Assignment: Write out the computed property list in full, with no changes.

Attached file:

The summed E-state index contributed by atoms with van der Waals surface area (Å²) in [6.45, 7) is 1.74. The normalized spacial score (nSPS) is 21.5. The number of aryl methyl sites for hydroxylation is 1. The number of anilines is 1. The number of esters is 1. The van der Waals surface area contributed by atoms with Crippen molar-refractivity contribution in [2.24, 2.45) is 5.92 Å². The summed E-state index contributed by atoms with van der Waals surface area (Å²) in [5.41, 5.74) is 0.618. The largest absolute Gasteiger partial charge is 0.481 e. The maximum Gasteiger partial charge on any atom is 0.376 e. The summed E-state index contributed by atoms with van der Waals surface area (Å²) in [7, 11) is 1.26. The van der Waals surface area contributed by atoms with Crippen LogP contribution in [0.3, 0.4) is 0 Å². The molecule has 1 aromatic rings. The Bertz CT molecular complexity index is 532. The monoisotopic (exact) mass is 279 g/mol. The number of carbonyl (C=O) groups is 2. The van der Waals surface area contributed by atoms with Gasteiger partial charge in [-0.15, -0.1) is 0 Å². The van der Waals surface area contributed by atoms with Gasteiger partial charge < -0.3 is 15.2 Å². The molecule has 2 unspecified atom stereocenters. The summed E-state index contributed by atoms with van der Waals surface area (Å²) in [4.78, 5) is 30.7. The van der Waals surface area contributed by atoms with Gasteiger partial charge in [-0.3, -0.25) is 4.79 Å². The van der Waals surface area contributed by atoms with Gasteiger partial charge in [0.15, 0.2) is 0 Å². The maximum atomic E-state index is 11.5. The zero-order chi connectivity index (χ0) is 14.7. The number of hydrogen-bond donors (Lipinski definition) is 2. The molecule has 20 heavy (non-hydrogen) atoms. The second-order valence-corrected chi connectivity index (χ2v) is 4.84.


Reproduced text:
The summed E-state index contributed by atoms with van der Waals surface area (Å²) in [6.45, 7) is 1.74. The normalized spacial score (nSPS) is 21.5. The number of aryl methyl sites for hydroxylation is 1. The number of anilines is 1. The number of esters is 1. The van der Waals surface area contributed by atoms with Crippen molar-refractivity contribution in [2.24, 2.45) is 5.92 Å². The summed E-state index contributed by atoms with van der Waals surface area (Å²) in [5.41, 5.74) is 0.618. The largest absolute Gasteiger partial charge is 0.481 e. The maximum Gasteiger partial charge on any atom is 0.376 e. The summed E-state index contributed by atoms with van der Waals surface area (Å²) in [7, 11) is 1.26. The van der Waals surface area contributed by atoms with Crippen LogP contribution in [0.3, 0.4) is 0 Å². The molecule has 1 aromatic rings. The Bertz CT molecular complexity index is 532. The monoisotopic (exact) mass is 279 g/mol. The number of carbonyl (C=O) groups is 2. The van der Waals surface area contributed by atoms with Gasteiger partial charge in [-0.15, -0.1) is 0 Å². The van der Waals surface area contributed by atoms with Gasteiger partial charge < -0.3 is 15.2 Å². The molecule has 2 unspecified atom stereocenters. The summed E-state index contributed by atoms with van der Waals surface area (Å²) in [4.78, 5) is 30.7. The van der Waals surface area contributed by atoms with Gasteiger partial charge in [-0.3, -0.25) is 4.79 Å². The van der Waals surface area contributed by atoms with Gasteiger partial charge in [0.15, 0.2) is 0 Å². The maximum atomic E-state index is 11.5. The zero-order chi connectivity index (χ0) is 14.7. The number of hydrogen-bond donors (Lipinski definition) is 2. The molecule has 20 heavy (non-hydrogen) atoms. The second-order valence-corrected chi connectivity index (χ2v) is 4.84.